and Military Action
Between the States - Saylor's
On April 6, 1865 at
Sailor's Creek, nearly one fourth of the retreating Confederate army was
cut off by Sheridan's Cavalry and elements of the II and VI Corps. Most
surrendered, including Confederate generals Richard S. Ewell, Barton,
Simms, Kershaw, Custis Lee, Dubose, Hunton, and Corse. This action was
considered the death knell of the Confederate army. Upon seeing the survivors
streaming along the road, Lee exclaimed 'My God, has the army dissolved?'"**
Acts of Heroism
- Private Henry Cook,
who would never learn to drill properly had been assigned to duty with
the wagons until the retreat began. He was killed defending the camp
and while fighting with extraordinary courage.
- Private Percy Elliott,
attacking a Union soldier of great size and strength with his bayonet,
was overpowered and borne to the ground. As his antagonist was about
to kill him, another man, Lieutenant Turner, despite his own wounds,
ran to the enemy and shot him with his pistol, and was himself shot
- Lieutenant Grant
took a regimental colour from its bearer and presented it to his commander.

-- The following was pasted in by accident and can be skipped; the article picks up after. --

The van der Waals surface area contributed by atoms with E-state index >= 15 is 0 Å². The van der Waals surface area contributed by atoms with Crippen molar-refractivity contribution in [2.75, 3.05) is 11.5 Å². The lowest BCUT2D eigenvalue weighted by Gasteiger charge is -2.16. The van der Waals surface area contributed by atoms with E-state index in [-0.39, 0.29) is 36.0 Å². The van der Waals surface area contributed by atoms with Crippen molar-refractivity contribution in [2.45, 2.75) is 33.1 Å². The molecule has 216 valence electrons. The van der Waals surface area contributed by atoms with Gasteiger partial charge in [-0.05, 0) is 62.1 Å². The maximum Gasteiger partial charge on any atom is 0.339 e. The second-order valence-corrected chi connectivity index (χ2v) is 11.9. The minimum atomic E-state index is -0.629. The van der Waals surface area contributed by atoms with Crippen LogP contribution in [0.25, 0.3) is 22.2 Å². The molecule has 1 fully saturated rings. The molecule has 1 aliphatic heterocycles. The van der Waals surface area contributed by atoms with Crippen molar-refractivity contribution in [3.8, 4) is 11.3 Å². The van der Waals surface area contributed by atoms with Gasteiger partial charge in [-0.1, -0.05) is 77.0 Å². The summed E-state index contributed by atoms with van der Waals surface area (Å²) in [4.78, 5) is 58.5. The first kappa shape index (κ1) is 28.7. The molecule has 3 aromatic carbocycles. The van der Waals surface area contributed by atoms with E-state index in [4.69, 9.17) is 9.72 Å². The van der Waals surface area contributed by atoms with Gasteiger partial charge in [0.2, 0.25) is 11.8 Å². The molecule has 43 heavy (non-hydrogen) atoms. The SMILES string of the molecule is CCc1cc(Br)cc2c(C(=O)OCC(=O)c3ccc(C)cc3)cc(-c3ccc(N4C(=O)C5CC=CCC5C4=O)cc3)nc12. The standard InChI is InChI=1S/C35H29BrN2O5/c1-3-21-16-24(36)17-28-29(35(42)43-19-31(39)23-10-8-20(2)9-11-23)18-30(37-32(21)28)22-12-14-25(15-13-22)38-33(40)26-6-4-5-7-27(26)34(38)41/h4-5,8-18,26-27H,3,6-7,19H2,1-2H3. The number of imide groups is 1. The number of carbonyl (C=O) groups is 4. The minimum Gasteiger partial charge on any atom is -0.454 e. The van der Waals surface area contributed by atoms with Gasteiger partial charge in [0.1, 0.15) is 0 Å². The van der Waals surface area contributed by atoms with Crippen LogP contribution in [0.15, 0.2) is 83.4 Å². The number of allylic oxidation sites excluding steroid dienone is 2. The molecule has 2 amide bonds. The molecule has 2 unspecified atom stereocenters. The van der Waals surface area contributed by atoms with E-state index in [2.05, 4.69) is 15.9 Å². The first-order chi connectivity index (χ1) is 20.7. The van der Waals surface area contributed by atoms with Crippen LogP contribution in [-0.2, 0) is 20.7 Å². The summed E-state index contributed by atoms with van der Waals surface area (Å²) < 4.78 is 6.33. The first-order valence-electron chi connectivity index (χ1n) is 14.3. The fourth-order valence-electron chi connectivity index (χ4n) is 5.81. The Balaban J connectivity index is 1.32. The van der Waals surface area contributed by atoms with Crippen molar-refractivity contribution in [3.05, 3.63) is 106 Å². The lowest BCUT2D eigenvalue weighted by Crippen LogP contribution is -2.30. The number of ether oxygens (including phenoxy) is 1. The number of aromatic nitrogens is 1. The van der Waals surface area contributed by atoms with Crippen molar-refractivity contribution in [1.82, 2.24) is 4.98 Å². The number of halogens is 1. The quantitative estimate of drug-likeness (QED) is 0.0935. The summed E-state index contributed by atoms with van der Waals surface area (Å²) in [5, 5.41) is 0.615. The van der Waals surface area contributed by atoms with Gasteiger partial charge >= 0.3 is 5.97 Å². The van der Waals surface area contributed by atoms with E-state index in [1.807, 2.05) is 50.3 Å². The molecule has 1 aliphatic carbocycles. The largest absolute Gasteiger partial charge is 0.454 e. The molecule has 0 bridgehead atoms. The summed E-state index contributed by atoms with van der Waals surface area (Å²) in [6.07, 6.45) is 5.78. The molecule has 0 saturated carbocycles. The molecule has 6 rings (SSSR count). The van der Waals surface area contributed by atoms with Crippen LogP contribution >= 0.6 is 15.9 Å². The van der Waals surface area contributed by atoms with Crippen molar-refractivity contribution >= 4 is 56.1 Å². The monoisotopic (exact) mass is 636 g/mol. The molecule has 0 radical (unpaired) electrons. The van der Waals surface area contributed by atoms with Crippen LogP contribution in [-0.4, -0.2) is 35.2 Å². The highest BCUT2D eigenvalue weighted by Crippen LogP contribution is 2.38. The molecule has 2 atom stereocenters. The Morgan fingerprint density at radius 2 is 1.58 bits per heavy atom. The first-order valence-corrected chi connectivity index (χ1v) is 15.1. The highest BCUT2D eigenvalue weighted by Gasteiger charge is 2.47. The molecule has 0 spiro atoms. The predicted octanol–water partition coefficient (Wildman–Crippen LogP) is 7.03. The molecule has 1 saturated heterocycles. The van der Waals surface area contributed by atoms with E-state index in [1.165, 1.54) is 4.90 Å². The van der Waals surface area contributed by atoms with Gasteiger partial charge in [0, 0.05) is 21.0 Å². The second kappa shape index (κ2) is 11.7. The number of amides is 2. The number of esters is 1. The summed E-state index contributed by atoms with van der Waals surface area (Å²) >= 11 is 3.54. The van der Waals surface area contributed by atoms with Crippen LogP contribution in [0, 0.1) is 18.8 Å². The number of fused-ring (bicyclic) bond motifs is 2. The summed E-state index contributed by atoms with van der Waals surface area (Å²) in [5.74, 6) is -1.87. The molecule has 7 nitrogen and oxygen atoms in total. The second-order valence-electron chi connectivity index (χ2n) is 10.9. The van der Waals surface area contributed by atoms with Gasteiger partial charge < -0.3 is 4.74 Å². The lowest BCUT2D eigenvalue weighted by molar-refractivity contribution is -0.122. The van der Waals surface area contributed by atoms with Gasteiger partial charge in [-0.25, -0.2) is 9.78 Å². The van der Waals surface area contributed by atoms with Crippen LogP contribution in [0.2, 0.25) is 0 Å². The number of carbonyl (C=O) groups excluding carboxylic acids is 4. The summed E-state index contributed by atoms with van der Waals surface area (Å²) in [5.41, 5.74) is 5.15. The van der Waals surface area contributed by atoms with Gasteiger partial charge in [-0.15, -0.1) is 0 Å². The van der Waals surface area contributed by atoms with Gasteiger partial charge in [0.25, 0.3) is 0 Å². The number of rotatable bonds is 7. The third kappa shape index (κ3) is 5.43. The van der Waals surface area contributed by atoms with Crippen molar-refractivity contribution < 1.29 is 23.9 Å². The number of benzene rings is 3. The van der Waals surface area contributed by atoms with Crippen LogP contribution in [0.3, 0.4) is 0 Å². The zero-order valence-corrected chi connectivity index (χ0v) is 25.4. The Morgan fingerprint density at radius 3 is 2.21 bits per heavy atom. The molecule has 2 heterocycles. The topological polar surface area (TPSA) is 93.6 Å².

Told to throw it down and go on with the charge, he fell as he turned
away, leaving the captured standard at the feet of his chief beneath
the folds of his own flag.
- Lieutenant King,
with captured colours in his hand, came upon one of the enemy dressed
in a Confederate uniform (a spy), who had overpowered Captain Rice and
had him on the ground. Putting the muzzle of his pistol directly on
Captain Rice's breast, he shot him there. But before he oculd rise up
from his crime, Lieutenant King shot him through the head, and was himself
immediately slain. Thus, victor, victim, and avenger lay together upon
- A group of soldiers
including Sergeant CB Postell and Sergeant George James were surrounded
and refused to surrender. they were all killed while fighting desperately.
- Lieutenant Tupper,
impetuous as usual, while driving the enemy back beyond the creek, pursued
too far and fell there with a wound that proved to be mortal.
- Private John Douglass
of Company B saved the life of his commanding officer by shooting, just
in time, a man who was aiming at him from behind a tree within two paces.
If the whole truth
could be told, with all its incidents, it would probably appear that every
man of the Guards was engaged in personal conflict with one or more of
the enemy, and that while many fell, many were victorious. In a regiment
of 85 men, 30 were killed and 22 were wounded.
More detail is available
in History of the Savannah Volunteer Guards, Inc. 1802-1992 by
Henry J. Kennedy.
*On modern topographical
maps the branch upon which the battle was fought is labeled Big Sayler's
Creek. Other sources also indicate the spelling as Sailor's or Sayler's
Creek. The SVG maintains the continuity of use for "Saylor".
**Text courtesy of Paths
of the Civil War.com